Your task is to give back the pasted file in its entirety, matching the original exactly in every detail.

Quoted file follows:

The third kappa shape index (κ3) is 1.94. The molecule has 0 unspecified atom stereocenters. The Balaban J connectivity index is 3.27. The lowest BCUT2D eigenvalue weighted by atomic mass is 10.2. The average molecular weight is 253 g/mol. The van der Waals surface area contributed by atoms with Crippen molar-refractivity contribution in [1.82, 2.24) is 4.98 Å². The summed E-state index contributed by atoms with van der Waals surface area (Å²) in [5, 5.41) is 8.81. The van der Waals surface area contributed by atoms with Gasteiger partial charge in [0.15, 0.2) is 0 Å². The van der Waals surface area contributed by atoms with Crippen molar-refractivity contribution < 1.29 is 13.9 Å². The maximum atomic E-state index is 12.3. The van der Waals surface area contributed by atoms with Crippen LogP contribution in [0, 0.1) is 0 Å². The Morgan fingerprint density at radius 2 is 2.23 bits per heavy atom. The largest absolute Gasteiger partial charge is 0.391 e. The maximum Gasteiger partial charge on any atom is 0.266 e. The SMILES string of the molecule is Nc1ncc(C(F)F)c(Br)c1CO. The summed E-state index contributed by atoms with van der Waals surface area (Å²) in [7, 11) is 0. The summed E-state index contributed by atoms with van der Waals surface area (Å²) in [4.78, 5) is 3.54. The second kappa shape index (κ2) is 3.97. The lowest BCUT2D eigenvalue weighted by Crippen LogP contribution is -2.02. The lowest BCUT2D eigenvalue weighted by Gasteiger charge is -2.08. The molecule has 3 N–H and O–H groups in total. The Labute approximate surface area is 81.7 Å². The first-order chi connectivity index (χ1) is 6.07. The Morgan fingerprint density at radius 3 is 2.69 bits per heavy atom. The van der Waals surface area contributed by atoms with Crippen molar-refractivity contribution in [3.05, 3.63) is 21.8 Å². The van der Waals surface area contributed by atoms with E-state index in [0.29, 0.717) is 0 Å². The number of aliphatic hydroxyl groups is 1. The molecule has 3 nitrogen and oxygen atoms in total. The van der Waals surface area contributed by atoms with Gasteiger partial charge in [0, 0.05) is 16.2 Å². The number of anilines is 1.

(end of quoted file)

The third kappa shape index (κ3) is 1.94. The molecule has 0 unspecified atom stereocenters. The Balaban J connectivity index is 3.27. The lowest BCUT2D eigenvalue weighted by atomic mass is 10.2. The average molecular weight is 253 g/mol. The van der Waals surface area contributed by atoms with Crippen molar-refractivity contribution in [1.82, 2.24) is 4.98 Å². The summed E-state index contributed by atoms with van der Waals surface area (Å²) in [5, 5.41) is 8.81. The van der Waals surface area contributed by atoms with Gasteiger partial charge in [0.15, 0.2) is 0 Å². The van der Waals surface area contributed by atoms with Crippen molar-refractivity contribution < 1.29 is 13.9 Å². The maximum atomic E-state index is 12.3. The van der Waals surface area contributed by atoms with Crippen LogP contribution in [0, 0.1) is 0 Å². The Morgan fingerprint density at radius 2 is 2.23 bits per heavy atom. The largest absolute Gasteiger partial charge is 0.391 e. The maximum Gasteiger partial charge on any atom is 0.266 e. The SMILES string of the molecule is Nc1ncc(C(F)F)c(Br)c1CO. The summed E-state index contributed by atoms with van der Waals surface area (Å²) in [7, 11) is 0. The summed E-state index contributed by atoms with van der Waals surface area (Å²) in [4.78, 5) is 3.54. The second kappa shape index (κ2) is 3.97. The lowest BCUT2D eigenvalue weighted by Crippen LogP contribution is -2.02. The lowest BCUT2D eigenvalue weighted by Gasteiger charge is -2.08. The molecule has 3 N–H and O–H groups in total. The Labute approximate surface area is 81.7 Å². The first-order chi connectivity index (χ1) is 6.07. The Morgan fingerprint density at radius 3 is 2.69 bits per heavy atom. The van der Waals surface area contributed by atoms with Crippen molar-refractivity contribution in [3.05, 3.63) is 21.8 Å². The van der Waals surface area contributed by atoms with E-state index in [0.29, 0.717) is 0 Å². The number of aliphatic hydroxyl groups is 1. The molecule has 3 nitrogen and oxygen atoms in total. The van der Waals surface area contributed by atoms with Gasteiger partial charge in [0, 0.05) is 16.2 Å². The number of anilines is 1.